Hot Flushes, Cold Science: A History of the Modern Menopause

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Granta, 2010 - History - 330 pages
'Hot Flushes, Cold Science by Louise Foxcroft challenges the myths around that feared 'M" word, the menopause, and roused my militant spirit from its embers!'-Mariella Frostrup, Psychologies

For centuries, attitudes to the menopause have created shame, fear and confusion. In this meticulously researched and always entertaining book, Louise Foxcroft sets out to change all that, delving into the history books to show how this natural phenomenon was reinvented as a medical `illness'. Ranging from the bizarre and dangerous treatments of the 18th century to the lingering misogyny towards menopausal women today, Hot Flushes, Cold Science is an important, myth-busting book that challenges our assumptions and captures the truth about the change.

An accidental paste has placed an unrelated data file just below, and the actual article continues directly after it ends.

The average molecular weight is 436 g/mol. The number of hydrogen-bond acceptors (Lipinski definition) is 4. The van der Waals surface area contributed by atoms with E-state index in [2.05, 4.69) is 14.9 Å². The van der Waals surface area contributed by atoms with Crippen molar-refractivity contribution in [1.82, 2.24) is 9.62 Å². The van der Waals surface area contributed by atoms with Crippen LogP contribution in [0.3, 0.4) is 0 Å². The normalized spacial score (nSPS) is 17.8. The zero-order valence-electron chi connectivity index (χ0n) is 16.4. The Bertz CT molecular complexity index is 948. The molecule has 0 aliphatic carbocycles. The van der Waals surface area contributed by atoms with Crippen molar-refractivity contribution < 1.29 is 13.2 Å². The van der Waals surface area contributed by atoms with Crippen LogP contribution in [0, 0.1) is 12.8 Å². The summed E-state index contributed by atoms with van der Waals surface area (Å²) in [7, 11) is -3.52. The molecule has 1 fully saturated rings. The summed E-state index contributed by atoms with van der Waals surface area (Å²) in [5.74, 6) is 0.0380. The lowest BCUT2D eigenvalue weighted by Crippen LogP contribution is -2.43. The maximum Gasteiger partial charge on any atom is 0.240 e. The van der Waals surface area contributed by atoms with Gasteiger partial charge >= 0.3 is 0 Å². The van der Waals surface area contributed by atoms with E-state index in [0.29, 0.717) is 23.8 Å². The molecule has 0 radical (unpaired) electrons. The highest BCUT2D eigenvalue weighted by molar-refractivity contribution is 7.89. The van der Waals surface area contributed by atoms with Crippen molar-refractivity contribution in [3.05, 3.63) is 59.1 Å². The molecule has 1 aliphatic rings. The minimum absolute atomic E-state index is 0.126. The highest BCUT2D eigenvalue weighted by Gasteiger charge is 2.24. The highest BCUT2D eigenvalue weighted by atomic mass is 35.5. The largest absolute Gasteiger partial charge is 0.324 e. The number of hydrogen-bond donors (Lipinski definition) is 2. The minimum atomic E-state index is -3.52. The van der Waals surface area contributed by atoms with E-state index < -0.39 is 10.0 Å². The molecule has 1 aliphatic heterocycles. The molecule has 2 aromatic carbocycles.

'Hot Flushes, Cold Science shows how and why the menopause remains a taboo...Liberate yourself from your fears is Foxcroft's final message. Ageing is not a disease and affects both sexes'-Virginia Smith, Observer

'Not many Cambridge academics can make you laugh aloud and gasp with shock. Louise Foxcroft does both in a rampaging history of the relationship between doctors and the menopause'-Libby Purves, Mail on Sunday

'[A] gripping study of western attitudes to women of a certain age and older...Scared of the change, or just keen on social history? Here's your book'-Mary Crockett, Scotsman

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About the author (2010)

Louise Foxcroft has a PhD in the History of Medicine from the University of Cambridge. Her first book, The Making of Addiction: The 'Use and Abuse' of Opium in nineteenth-century Britain, was published by Ashgate. She writes for the Guardian and the London Review of Books and is a Non-Alcoholic Trustee on the General Service Board of Alcoholics Anonymous, working on AA literature and archive materials.

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